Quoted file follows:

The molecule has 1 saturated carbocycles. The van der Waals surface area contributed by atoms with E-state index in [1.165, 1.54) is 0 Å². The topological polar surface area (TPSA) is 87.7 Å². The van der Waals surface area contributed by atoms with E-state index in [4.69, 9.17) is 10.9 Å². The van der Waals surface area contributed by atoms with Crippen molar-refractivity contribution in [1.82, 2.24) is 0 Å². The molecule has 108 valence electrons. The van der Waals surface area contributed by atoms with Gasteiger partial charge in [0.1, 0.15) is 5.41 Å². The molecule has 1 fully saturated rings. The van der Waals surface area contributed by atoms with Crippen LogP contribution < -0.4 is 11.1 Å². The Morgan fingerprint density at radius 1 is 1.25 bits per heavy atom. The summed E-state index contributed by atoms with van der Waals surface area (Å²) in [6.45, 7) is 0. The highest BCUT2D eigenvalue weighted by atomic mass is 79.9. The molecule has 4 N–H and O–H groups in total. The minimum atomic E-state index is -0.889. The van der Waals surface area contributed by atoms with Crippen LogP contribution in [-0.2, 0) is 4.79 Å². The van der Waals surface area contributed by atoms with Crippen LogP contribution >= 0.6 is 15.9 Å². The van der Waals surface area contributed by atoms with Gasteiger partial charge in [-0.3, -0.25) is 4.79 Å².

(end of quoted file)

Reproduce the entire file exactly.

The molecule has 1 saturated carbocycles. The van der Waals surface area contributed by atoms with E-state index in [1.165, 1.54) is 0 Å². The topological polar surface area (TPSA) is 87.7 Å². The van der Waals surface area contributed by atoms with E-state index in [4.69, 9.17) is 10.9 Å². The van der Waals surface area contributed by atoms with Crippen molar-refractivity contribution in [1.82, 2.24) is 0 Å². The molecule has 108 valence electrons. The van der Waals surface area contributed by atoms with Gasteiger partial charge in [0.1, 0.15) is 5.41 Å². The molecule has 1 fully saturated rings. The van der Waals surface area contributed by atoms with Crippen LogP contribution < -0.4 is 11.1 Å². The Morgan fingerprint density at radius 1 is 1.25 bits per heavy atom. The summed E-state index contributed by atoms with van der Waals surface area (Å²) in [6.45, 7) is 0. The highest BCUT2D eigenvalue weighted by atomic mass is 79.9. The molecule has 4 N–H and O–H groups in total. The minimum atomic E-state index is -0.889. The van der Waals surface area contributed by atoms with Crippen LogP contribution in [-0.2, 0) is 4.79 Å². The van der Waals surface area contributed by atoms with Crippen LogP contribution >= 0.6 is 15.9 Å². The van der Waals surface area contributed by atoms with Gasteiger partial charge in [-0.3, -0.25) is 4.79 Å².